COVID mRNA vaccines can be quickly updated for new variants. So, where’s my Omicron booster?

Since Omicron was declared a variant of concern at the end of November, it quickly swept the globe, becoming the dominant COVID variant in many countries including Australia.

It’s the latest in a growing line of variants, and probably not going to be the last.

Yet every one of the hundreds of millions of approved mRNA vaccines administered around the globe were made to their original recipe, which was based on the COVID virus that first emerged in Wuhan.

One of the most promising aspects of the new mRNA COVID vaccines is their ability to be rapidly adjusted for maximum protection in the face of new variants.

So where’s my Omicron booster?

Remind me again: how do mRNA vaccines work?

Vaccines based upon mRNA contain a blueprint in the form of genetic material — called messenger RNA — that, when injected into our muscle, is “read” by our cells.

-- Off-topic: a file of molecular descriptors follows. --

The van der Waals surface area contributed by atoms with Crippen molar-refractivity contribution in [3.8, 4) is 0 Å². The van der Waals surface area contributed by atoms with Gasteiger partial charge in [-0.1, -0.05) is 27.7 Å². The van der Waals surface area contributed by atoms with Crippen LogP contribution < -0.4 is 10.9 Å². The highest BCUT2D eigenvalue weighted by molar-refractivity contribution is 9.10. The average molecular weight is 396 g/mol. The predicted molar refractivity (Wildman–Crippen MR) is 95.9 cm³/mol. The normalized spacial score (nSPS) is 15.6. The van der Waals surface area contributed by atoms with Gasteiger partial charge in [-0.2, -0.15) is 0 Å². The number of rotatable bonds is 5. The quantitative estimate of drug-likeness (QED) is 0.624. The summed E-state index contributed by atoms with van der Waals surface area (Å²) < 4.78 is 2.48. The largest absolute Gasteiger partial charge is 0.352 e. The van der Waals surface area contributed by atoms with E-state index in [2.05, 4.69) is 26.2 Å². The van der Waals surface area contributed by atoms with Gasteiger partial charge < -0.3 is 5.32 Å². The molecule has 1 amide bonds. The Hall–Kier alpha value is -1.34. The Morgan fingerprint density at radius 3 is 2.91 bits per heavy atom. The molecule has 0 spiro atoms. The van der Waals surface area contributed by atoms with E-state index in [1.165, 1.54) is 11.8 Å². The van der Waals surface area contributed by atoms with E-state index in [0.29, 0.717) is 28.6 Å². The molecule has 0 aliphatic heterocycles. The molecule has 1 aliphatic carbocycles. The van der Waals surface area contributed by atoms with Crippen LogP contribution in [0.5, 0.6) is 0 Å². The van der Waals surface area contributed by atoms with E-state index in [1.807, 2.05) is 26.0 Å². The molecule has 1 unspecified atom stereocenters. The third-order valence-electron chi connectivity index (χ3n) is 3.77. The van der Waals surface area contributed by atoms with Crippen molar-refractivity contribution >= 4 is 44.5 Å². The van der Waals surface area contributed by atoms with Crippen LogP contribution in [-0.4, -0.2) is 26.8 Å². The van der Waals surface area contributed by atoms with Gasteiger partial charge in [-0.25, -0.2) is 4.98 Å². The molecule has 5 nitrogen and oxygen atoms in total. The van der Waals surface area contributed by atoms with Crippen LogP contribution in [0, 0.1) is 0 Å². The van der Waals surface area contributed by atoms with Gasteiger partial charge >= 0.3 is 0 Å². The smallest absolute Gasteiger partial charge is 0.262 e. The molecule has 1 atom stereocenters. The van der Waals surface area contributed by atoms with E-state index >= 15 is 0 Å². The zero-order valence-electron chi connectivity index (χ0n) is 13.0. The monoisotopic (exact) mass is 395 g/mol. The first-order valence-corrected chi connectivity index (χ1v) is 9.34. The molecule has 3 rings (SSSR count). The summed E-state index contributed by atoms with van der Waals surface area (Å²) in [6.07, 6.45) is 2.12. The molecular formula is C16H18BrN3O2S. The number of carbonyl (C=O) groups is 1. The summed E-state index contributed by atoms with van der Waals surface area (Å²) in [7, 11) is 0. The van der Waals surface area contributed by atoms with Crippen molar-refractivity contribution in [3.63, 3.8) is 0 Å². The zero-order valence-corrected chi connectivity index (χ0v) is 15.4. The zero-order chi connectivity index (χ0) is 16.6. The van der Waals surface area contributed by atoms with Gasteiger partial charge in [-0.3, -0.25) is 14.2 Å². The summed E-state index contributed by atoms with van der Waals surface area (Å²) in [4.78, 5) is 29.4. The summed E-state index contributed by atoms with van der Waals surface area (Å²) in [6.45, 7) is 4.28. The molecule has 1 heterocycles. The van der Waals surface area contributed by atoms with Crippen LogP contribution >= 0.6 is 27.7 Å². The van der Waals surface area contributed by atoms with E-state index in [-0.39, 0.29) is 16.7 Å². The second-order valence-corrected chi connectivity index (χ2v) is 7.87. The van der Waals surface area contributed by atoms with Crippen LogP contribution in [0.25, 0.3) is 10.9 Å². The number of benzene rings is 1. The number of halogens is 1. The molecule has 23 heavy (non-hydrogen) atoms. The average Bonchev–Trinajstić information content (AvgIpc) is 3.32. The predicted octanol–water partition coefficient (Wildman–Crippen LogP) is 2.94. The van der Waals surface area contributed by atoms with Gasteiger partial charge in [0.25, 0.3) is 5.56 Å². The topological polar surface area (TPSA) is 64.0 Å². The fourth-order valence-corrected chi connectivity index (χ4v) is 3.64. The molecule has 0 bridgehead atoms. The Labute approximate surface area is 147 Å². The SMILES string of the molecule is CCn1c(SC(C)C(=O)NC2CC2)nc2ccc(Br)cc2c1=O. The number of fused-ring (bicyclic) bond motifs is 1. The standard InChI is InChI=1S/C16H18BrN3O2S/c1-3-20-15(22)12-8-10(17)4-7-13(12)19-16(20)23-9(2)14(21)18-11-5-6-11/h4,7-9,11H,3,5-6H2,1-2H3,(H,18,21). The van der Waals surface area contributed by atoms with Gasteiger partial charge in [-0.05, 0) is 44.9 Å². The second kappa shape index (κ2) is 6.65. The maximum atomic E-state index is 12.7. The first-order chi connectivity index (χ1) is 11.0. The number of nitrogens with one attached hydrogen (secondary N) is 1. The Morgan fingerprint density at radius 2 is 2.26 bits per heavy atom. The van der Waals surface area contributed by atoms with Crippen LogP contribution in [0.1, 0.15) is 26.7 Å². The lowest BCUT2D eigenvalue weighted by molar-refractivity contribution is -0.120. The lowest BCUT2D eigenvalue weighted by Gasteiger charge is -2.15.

Using that RNA message as a guide, our cells construct replicas of the spike protein that the SARS-CoV-2 virus uses to infect us.

The freshly built spike proteins are pushed outside the cells, a bit like a flag, alerting the immune system.

In response, a type of white blood cell called B cells pump out antibodies — Y-shaped molecules that form an immune “memory” of the spike.


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